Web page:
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September 11 Memorial Museum, Terrorism and Islamophobia On May 2014, the September 11 Memorial Museum
By: Hatem Bazian
opened its doors to visitors but not without intense controversy centering on a seven-minute film, "The Rise of al-Qaeda," which uses "Islamist extremism/terrorism" and "jihadism" to generalize the problem emerging from al-Qaeda and the horrific attacks on 9/11 without making an effort to unravel these concepts for the public.
The film is part of the museum's permanent exhibition and simplistically uses terminology that may lead many to conflate Islam with terrorism without context or further education. In response to the film, a group of 400 academics argued in a petition that "the video deploys academically-controversial terminology" and urged for a review "by specialists and possible modification for the used terms," but the call thus far has been met with a flat rejection. Indeed, the petition and the scholars' efforts underway followed failed attempts by the museum's own religious advisory group, which for months called for a change in language and to avoid using inherently offensive terminology but once again without success, leading to the eventual resignation of Sheikh Mostafa Elazabawy, the only Muslim member of the advisory board. The fear among Muslim Americans, religious leaders from all faiths and Islamic Studies specialists in particular is that the September 11 Memorial Museum "will inevitably become one of the most visited and influential cultural institutions in the United States, and it is extremely important that its discourse and terminology reflect accurate information and broad scholarly and expert agreement" on it.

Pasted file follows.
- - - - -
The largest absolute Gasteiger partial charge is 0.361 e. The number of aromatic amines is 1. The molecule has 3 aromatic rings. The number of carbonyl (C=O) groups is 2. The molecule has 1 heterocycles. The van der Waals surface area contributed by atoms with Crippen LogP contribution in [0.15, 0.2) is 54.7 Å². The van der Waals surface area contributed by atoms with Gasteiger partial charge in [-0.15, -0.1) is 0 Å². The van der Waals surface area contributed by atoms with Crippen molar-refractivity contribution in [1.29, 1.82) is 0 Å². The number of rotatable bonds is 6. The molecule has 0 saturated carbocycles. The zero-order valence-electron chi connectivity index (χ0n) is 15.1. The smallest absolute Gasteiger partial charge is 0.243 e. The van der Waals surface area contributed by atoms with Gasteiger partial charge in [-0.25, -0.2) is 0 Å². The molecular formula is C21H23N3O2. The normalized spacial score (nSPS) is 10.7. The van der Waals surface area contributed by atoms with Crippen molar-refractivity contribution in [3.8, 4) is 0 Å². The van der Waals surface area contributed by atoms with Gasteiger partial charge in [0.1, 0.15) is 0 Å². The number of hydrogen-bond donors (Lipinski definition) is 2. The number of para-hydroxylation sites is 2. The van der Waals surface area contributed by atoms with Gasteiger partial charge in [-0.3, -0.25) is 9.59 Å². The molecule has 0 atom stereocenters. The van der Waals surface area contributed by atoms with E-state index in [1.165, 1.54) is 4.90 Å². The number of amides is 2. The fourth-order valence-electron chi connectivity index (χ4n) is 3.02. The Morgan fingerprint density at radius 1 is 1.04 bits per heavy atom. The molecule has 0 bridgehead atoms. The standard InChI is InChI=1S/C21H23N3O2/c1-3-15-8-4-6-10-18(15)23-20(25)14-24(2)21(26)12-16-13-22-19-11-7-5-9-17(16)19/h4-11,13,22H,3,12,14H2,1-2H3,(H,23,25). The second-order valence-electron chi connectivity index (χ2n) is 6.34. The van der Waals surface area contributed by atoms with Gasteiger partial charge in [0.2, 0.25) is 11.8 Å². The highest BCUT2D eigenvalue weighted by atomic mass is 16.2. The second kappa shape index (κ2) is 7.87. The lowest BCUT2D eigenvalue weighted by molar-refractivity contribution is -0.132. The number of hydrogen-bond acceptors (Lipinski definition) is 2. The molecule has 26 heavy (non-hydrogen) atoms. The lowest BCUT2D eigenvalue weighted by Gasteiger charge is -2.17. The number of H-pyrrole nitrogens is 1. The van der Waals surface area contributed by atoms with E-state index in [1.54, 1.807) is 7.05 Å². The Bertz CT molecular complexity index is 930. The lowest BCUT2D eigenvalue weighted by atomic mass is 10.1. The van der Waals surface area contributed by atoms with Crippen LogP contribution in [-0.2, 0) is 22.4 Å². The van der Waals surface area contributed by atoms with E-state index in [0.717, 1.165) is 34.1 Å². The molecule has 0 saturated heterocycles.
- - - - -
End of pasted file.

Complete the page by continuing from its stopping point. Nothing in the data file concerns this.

One key contributor to the film's framing is Debra Burlingame, who lost her brother Captain Charles F. "Chic" Burlingame III, the pilot of the American Airlines flight that was crashed by the 9/11 terrorists into the Pentagon. Ms. Burlingame engaged in Islamophobic discourse in a number of postings on Twitter after the petition's circulation and described those expressing concern about the content by stating that "if someone calls U "Islamophobe" for speaking truth, chances they are member of Muslim Brotherhood, or on Obama's Nat'l security team." The call for modification of the film's content was met with intense resistance from the same Islamophobic corners, including Frank Gaffney, Pamela Geller, Robert Spencer, Steven Emerson and Zuhdi Jasser, who never fail to miss an opportunity to express racist and essentialist views of Islam and Muslims and go the extra mile to link Obama whenever possible to the Brotherhood movement. Indeed, attacking Obama on his supposed Muslimness or linking him to the Muslim Brotherhood movement has to be called for what it is: A racist attack utilizing Islam as a sign post for discomfort and opposition to the first African-American president.